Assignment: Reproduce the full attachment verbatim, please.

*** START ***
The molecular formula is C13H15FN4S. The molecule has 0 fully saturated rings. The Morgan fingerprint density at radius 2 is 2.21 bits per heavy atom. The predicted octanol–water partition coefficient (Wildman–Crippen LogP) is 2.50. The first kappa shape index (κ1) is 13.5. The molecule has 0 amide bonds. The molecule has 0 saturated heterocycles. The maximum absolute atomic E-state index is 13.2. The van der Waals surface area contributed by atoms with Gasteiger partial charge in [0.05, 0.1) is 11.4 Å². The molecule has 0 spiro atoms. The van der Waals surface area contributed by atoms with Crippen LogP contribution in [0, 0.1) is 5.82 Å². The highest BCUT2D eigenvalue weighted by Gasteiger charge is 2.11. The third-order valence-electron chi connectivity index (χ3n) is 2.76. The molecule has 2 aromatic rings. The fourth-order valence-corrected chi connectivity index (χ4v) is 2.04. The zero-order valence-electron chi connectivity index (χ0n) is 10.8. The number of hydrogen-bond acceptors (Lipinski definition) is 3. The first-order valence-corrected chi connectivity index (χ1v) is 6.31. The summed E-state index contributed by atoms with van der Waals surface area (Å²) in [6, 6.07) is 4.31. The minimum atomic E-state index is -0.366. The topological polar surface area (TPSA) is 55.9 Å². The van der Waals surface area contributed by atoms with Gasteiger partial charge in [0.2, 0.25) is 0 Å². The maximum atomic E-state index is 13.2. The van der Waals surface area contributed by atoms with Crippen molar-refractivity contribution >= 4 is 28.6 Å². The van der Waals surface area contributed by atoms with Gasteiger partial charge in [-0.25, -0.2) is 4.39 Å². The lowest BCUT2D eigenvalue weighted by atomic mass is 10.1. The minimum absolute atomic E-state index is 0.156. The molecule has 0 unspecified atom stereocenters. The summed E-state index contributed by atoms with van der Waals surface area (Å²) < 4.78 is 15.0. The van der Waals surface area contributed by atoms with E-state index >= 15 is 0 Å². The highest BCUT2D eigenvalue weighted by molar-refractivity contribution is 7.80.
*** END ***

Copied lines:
The molecular formula is C13H15FN4S. The molecule has 0 fully saturated rings. The Morgan fingerprint density at radius 2 is 2.21 bits per heavy atom. The predicted octanol–water partition coefficient (Wildman–Crippen LogP) is 2.50. The first kappa shape index (κ1) is 13.5. The molecule has 0 amide bonds. The molecule has 0 saturated heterocycles. The maximum absolute atomic E-state index is 13.2. The van der Waals surface area contributed by atoms with Gasteiger partial charge in [0.05, 0.1) is 11.4 Å². The molecule has 0 spiro atoms. The van der Waals surface area contributed by atoms with Crippen LogP contribution in [0, 0.1) is 5.82 Å². The highest BCUT2D eigenvalue weighted by Gasteiger charge is 2.11. The third-order valence-electron chi connectivity index (χ3n) is 2.76. The molecule has 2 aromatic rings. The fourth-order valence-corrected chi connectivity index (χ4v) is 2.04. The zero-order valence-electron chi connectivity index (χ0n) is 10.8. The number of hydrogen-bond acceptors (Lipinski definition) is 3. The first-order valence-corrected chi connectivity index (χ1v) is 6.31. The summed E-state index contributed by atoms with van der Waals surface area (Å²) in [6, 6.07) is 4.31. The minimum atomic E-state index is -0.366. The topological polar surface area (TPSA) is 55.9 Å². The van der Waals surface area contributed by atoms with Gasteiger partial charge in [0.2, 0.25) is 0 Å². The maximum atomic E-state index is 13.2. The van der Waals surface area contributed by atoms with Crippen molar-refractivity contribution >= 4 is 28.6 Å². The van der Waals surface area contributed by atoms with Gasteiger partial charge in [-0.25, -0.2) is 4.39 Å². The lowest BCUT2D eigenvalue weighted by atomic mass is 10.1. The minimum absolute atomic E-state index is 0.156. The molecule has 0 unspecified atom stereocenters. The summed E-state index contributed by atoms with van der Waals surface area (Å²) < 4.78 is 15.0. The van der Waals surface area contributed by atoms with E-state index >= 15 is 0 Å². The highest BCUT2D eigenvalue weighted by molar-refractivity contribution is 7.80.